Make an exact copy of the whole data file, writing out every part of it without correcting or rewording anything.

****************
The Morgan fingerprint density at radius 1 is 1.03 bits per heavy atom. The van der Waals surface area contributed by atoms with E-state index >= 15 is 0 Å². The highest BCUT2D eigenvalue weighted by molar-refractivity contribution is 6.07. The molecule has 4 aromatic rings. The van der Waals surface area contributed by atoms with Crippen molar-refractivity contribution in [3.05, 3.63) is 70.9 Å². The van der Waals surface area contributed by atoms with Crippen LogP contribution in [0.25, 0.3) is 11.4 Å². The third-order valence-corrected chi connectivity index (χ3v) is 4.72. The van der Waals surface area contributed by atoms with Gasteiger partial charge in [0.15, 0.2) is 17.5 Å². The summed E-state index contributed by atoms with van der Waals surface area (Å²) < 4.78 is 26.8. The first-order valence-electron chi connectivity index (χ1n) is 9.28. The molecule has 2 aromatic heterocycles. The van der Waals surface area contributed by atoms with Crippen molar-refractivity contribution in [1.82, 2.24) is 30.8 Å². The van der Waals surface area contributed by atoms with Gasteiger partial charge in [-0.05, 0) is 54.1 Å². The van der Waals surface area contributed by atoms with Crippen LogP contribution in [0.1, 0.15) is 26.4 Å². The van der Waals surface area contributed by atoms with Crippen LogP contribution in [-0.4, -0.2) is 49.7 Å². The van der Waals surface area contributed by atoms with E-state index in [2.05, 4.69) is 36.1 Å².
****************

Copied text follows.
The Morgan fingerprint density at radius 1 is 1.03 bits per heavy atom. The van der Waals surface area contributed by atoms with E-state index >= 15 is 0 Å². The highest BCUT2D eigenvalue weighted by molar-refractivity contribution is 6.07. The molecule has 4 aromatic rings. The van der Waals surface area contributed by atoms with Crippen molar-refractivity contribution in [3.05, 3.63) is 70.9 Å². The van der Waals surface area contributed by atoms with Crippen LogP contribution in [0.25, 0.3) is 11.4 Å². The third-order valence-corrected chi connectivity index (χ3v) is 4.72. The van der Waals surface area contributed by atoms with Gasteiger partial charge in [0.15, 0.2) is 17.5 Å². The summed E-state index contributed by atoms with van der Waals surface area (Å²) < 4.78 is 26.8. The first-order valence-electron chi connectivity index (χ1n) is 9.28. The molecule has 2 aromatic heterocycles. The van der Waals surface area contributed by atoms with Crippen molar-refractivity contribution in [1.82, 2.24) is 30.8 Å². The van der Waals surface area contributed by atoms with Gasteiger partial charge in [-0.05, 0) is 54.1 Å². The van der Waals surface area contributed by atoms with Crippen LogP contribution in [0.1, 0.15) is 26.4 Å². The van der Waals surface area contributed by atoms with Crippen LogP contribution in [-0.4, -0.2) is 49.7 Å². The van der Waals surface area contributed by atoms with E-state index in [2.05, 4.69) is 36.1 Å².